Researchers from Cambridge University set up a fake cycling incident to determine how many people would stop to help.
The purpose of the study, Does empathy predict altruism in the wild?, published in Social Neuroscience, was to test the theory that an individual’s level of empathy influences their behaviour.
The experiment involved a male researcher pretending to be a cyclist who had injured himself, sat beside a road. Next to the ‘injured’ person was his upturned bicycle.
A fellow researcher monitored the number of passers-by who offered assistance.
Irrespective of whether passers-by stopped or not, once they had walked further up the road, they were intercepted by a third researcher who told them she was conducting a ‘memory’ experiment, inviting them to describe what they had seen along the road in the last few minutes. Various items had been left on the sidewalk (such as a scarf) to make this a plausible cover story.
Those who agreed to take part were also asked to visit a website in their own time, and complete the Empathy Quotient (EQ) and Autism Spectrum Quotient (AQ) questionnaires, and were told they would receive a token payment of £6 for taking part. As the team predicted, EQ scores were higher in those who had stopped to help the injured cyclist, than in those who walked past him, presumably focused on their own agenda.
The study was led by Richard Bethlehem, a Cambridge PhD student, and Professor Simon Baron-Cohen, Director of the Autism Research Centre at the University of Cambridge. 37 (19 males, 18 females) completed both the EQ and also the AQ. They ranged in age from 18 to 77 years old. Interestingly, how many autistic traits a person recorded was not related to whether they stopped to help or not, suggesting that empathy is the key factor, not autistic traits. Nor did age predict who stopped or not. Of those who stopped to help, 80 per cent were female.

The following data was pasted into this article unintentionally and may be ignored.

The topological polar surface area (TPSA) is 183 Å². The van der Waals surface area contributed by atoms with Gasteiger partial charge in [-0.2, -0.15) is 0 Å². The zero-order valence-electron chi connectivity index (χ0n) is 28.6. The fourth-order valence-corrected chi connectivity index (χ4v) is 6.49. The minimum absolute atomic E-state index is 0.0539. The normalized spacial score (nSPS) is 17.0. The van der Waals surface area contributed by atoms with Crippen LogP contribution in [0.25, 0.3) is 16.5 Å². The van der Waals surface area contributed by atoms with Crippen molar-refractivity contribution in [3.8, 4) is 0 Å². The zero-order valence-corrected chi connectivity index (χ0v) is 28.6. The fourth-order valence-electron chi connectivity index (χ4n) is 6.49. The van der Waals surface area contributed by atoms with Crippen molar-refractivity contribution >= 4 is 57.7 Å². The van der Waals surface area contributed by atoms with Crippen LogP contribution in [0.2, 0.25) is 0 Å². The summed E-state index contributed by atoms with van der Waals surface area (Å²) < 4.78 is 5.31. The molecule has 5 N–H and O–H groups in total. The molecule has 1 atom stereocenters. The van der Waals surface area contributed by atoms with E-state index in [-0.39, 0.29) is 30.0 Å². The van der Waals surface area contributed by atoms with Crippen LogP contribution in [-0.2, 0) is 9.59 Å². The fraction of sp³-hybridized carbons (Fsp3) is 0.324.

Richard Bethlehem said: “Experimental studies are often confined to the lab, which means they lack ‘ecological validity’. In this novel study we tested if empathy scores predict if people will act altruistically in a real-world setting. Our results support the theory that people who do good are, at least partially, driven by empathy.”
Dr Carrie Allison, a member of the team, commented: “How much empathy one has is itself a complex outcome of both biological factors and early upbringing and is a skill that can improve with development, learning, and practice.”
The study was supported by the Autism Research Trust, the Medical Research Council, the Pinsent Darwin Trust, and the Cambridge Trust, and was conducted in association with the NIHR CLAHRC for Cambridgeshire and Peterborough NHS Foundation Trust.
Photo Credit: Richard Bethlehem